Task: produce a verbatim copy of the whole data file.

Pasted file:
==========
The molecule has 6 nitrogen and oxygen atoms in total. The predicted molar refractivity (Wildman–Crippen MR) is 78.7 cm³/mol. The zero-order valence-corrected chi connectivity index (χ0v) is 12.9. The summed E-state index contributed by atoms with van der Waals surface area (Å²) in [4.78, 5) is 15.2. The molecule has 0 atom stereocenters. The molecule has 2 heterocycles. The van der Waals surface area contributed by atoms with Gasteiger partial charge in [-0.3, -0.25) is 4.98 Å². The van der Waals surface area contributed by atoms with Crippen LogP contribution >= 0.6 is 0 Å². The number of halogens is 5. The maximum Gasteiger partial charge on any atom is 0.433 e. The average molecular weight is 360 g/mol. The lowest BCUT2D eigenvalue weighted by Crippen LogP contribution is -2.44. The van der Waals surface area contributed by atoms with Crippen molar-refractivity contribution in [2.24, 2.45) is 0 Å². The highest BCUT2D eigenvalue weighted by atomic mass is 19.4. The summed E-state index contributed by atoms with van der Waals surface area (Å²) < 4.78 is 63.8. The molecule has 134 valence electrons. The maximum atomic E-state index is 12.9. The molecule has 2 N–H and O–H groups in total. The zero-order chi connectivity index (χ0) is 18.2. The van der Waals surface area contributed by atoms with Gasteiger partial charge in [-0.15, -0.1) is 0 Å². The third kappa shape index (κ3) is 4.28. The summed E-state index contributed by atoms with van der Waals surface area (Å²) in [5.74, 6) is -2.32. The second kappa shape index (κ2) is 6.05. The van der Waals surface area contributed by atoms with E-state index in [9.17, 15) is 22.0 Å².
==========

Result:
The molecule has 6 nitrogen and oxygen atoms in total. The predicted molar refractivity (Wildman–Crippen MR) is 78.7 cm³/mol. The zero-order valence-corrected chi connectivity index (χ0v) is 12.9. The summed E-state index contributed by atoms with van der Waals surface area (Å²) in [4.78, 5) is 15.2. The molecule has 0 atom stereocenters. The molecule has 2 heterocycles. The van der Waals surface area contributed by atoms with Gasteiger partial charge in [-0.3, -0.25) is 4.98 Å². The van der Waals surface area contributed by atoms with Crippen LogP contribution >= 0.6 is 0 Å². The number of halogens is 5. The maximum Gasteiger partial charge on any atom is 0.433 e. The average molecular weight is 360 g/mol. The lowest BCUT2D eigenvalue weighted by Crippen LogP contribution is -2.44. The van der Waals surface area contributed by atoms with Crippen molar-refractivity contribution in [2.24, 2.45) is 0 Å². The highest BCUT2D eigenvalue weighted by atomic mass is 19.4. The summed E-state index contributed by atoms with van der Waals surface area (Å²) < 4.78 is 63.8. The molecule has 134 valence electrons. The maximum atomic E-state index is 12.9. The molecule has 2 N–H and O–H groups in total. The zero-order chi connectivity index (χ0) is 18.2. The van der Waals surface area contributed by atoms with Gasteiger partial charge in [-0.15, -0.1) is 0 Å². The third kappa shape index (κ3) is 4.28. The summed E-state index contributed by atoms with van der Waals surface area (Å²) in [5.74, 6) is -2.32. The second kappa shape index (κ2) is 6.05. The van der Waals surface area contributed by atoms with E-state index in [9.17, 15) is 22.0 Å².